Paranormal Activity 4 Serves Up Enough Spooks for a Satisfying Sequel
Paranormal Activity 2 was a parallel prequel to the original film, where we learned of the attachment of the male son to the demonic activity, and Paranormal Activity 3 was a prequel to both, where we saw why Katie was possessed and the activity's tie to a coven.
The first and the third movies have the best overall ratings on Rotten Tomatoes, with the latest release opening much lower than its predecessors.
But for fans of the series, it's not a complete dud.
The fourth installment begins in a nice big suburban house in Henderson, Nev., which adds some extra fun to the possession angle as this is the city where President Obama prepped for that debate. Creepy kid Robbie, in a ranch house across the street hidden behind an iron gate, keeps wandering over to the nice suburban house and its backyard treehouse.
After pulling a few crisis strings, Robbie manages to get a bed at the nice big suburban house, which is occupied by one of those couples who sit across from each other at Denny's and don't speak (to lift the immortal line from Singles), their teenage daughter Alex, and 6-year-old son Wyatt.
Creepy little Robbie, complete with socks-and-Birkenstocks, unpacks his 100-year-old toys and a "special fork" -- which should've been the first clue for the family to get the newcomer a babysitter and a hotel room. Enter the same invisible friend from the third installment, and weird things start happening in the house.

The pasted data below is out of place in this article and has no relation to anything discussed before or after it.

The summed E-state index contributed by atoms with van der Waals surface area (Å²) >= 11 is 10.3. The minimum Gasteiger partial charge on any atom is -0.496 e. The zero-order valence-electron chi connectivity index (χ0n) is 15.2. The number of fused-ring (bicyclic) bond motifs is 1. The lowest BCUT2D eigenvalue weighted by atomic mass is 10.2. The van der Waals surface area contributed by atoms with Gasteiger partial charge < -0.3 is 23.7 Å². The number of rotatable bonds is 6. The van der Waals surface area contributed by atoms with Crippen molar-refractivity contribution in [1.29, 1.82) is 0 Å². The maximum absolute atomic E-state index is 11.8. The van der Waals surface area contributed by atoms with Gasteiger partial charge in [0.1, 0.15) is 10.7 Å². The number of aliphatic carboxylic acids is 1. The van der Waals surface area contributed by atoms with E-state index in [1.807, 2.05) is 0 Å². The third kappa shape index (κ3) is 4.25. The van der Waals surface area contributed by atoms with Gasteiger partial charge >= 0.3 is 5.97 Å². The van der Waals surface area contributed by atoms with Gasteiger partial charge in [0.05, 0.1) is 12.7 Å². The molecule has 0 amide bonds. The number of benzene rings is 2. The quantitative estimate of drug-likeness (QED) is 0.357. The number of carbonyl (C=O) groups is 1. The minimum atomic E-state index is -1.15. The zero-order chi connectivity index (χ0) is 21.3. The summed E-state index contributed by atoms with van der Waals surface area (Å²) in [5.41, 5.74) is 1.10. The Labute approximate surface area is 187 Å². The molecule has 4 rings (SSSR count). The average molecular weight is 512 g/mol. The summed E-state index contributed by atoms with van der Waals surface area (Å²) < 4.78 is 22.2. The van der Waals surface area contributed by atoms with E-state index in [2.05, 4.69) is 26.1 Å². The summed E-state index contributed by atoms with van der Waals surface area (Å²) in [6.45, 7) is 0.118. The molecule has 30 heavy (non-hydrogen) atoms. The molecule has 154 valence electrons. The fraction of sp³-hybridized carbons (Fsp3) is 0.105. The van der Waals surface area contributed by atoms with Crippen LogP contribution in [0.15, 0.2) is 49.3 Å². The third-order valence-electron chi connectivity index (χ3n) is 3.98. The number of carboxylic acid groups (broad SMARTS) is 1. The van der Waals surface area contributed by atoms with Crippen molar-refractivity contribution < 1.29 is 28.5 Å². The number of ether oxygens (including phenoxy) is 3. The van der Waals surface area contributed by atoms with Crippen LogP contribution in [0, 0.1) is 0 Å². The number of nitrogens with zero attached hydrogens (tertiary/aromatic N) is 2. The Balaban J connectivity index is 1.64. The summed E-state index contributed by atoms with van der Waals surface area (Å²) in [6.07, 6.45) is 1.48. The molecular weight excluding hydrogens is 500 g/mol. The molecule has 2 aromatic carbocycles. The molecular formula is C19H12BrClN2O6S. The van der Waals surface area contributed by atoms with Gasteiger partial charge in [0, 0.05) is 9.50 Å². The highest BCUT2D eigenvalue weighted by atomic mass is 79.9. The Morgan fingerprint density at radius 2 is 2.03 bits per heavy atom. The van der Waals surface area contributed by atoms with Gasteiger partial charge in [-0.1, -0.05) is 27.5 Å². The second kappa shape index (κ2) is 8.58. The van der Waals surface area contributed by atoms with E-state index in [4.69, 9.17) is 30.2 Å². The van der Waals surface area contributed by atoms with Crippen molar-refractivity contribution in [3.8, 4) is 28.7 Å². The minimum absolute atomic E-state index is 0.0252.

It's not so much handycam this time around but more webcam. And the setting up of the cams, including tinkering with an infrared device, is a plausible scenario for teen Alex and her boyfriend Ben considering all of the ghost-hunting cable shows in the present day, when the movie is set.
The good news for filmgoers is that all of the spooky moments aren't blown by the previews or trailer. And pieces fit together a little bit more, just as in the other sequels. I enjoyed it, and not just because I was the only person in the theater at a 9:45 a.m. showing. It's not especially original and won't pack the initial Peli punch, but the series still manages to be entertaining without the frills employed in many modern horror flicks.
The bad news for Paramount, which has learned new things about profit margins from this series, is that a fifth installment may be a bridge too far. But if you sat through and enjoyed the first four, you'd probably go see a fifth one, too. And Peli will be banking on that next Halloween as well.
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